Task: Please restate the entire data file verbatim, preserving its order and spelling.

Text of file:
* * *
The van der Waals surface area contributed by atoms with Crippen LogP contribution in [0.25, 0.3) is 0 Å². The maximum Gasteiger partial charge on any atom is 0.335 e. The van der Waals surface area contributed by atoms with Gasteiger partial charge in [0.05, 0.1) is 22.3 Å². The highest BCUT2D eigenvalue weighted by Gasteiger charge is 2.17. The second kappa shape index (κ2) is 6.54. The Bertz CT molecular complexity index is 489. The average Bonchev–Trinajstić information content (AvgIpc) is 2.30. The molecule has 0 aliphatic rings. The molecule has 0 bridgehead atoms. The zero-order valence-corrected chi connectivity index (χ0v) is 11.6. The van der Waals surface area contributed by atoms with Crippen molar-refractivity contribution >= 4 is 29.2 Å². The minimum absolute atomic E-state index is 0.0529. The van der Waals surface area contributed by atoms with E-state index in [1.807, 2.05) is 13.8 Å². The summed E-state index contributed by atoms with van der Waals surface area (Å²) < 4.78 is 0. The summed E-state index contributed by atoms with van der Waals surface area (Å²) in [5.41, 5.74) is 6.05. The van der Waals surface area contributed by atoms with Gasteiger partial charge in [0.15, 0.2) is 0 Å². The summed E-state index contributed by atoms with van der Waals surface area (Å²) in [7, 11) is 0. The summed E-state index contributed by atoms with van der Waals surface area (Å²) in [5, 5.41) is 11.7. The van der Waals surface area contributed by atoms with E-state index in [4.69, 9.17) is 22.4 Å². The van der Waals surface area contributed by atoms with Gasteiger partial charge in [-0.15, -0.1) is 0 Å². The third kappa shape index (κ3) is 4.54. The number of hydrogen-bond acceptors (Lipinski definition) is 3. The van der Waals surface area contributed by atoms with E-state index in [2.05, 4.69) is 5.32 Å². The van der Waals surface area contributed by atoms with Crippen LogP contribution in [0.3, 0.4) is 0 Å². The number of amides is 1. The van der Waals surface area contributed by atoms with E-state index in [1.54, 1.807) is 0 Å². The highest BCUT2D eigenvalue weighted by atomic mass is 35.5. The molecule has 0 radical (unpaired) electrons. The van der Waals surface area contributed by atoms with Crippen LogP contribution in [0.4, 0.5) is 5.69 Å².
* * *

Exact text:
The van der Waals surface area contributed by atoms with Crippen LogP contribution in [0.25, 0.3) is 0 Å². The maximum Gasteiger partial charge on any atom is 0.335 e. The van der Waals surface area contributed by atoms with Gasteiger partial charge in [0.05, 0.1) is 22.3 Å². The highest BCUT2D eigenvalue weighted by Gasteiger charge is 2.17. The second kappa shape index (κ2) is 6.54. The Bertz CT molecular complexity index is 489. The average Bonchev–Trinajstić information content (AvgIpc) is 2.30. The molecule has 0 aliphatic rings. The molecule has 0 bridgehead atoms. The zero-order valence-corrected chi connectivity index (χ0v) is 11.6. The van der Waals surface area contributed by atoms with Crippen molar-refractivity contribution >= 4 is 29.2 Å². The minimum absolute atomic E-state index is 0.0529. The van der Waals surface area contributed by atoms with E-state index in [1.807, 2.05) is 13.8 Å². The summed E-state index contributed by atoms with van der Waals surface area (Å²) < 4.78 is 0. The summed E-state index contributed by atoms with van der Waals surface area (Å²) in [5.41, 5.74) is 6.05. The van der Waals surface area contributed by atoms with Gasteiger partial charge in [0.15, 0.2) is 0 Å². The summed E-state index contributed by atoms with van der Waals surface area (Å²) in [7, 11) is 0. The summed E-state index contributed by atoms with van der Waals surface area (Å²) in [5, 5.41) is 11.7. The van der Waals surface area contributed by atoms with E-state index in [4.69, 9.17) is 22.4 Å². The van der Waals surface area contributed by atoms with Gasteiger partial charge in [-0.15, -0.1) is 0 Å². The third kappa shape index (κ3) is 4.54. The number of hydrogen-bond acceptors (Lipinski definition) is 3. The van der Waals surface area contributed by atoms with E-state index in [2.05, 4.69) is 5.32 Å². The van der Waals surface area contributed by atoms with Crippen LogP contribution in [0.3, 0.4) is 0 Å². The number of amides is 1. The van der Waals surface area contributed by atoms with E-state index in [1.54, 1.807) is 0 Å². The highest BCUT2D eigenvalue weighted by atomic mass is 35.5. The molecule has 0 radical (unpaired) electrons. The van der Waals surface area contributed by atoms with Crippen LogP contribution in [0.4, 0.5) is 5.69 Å².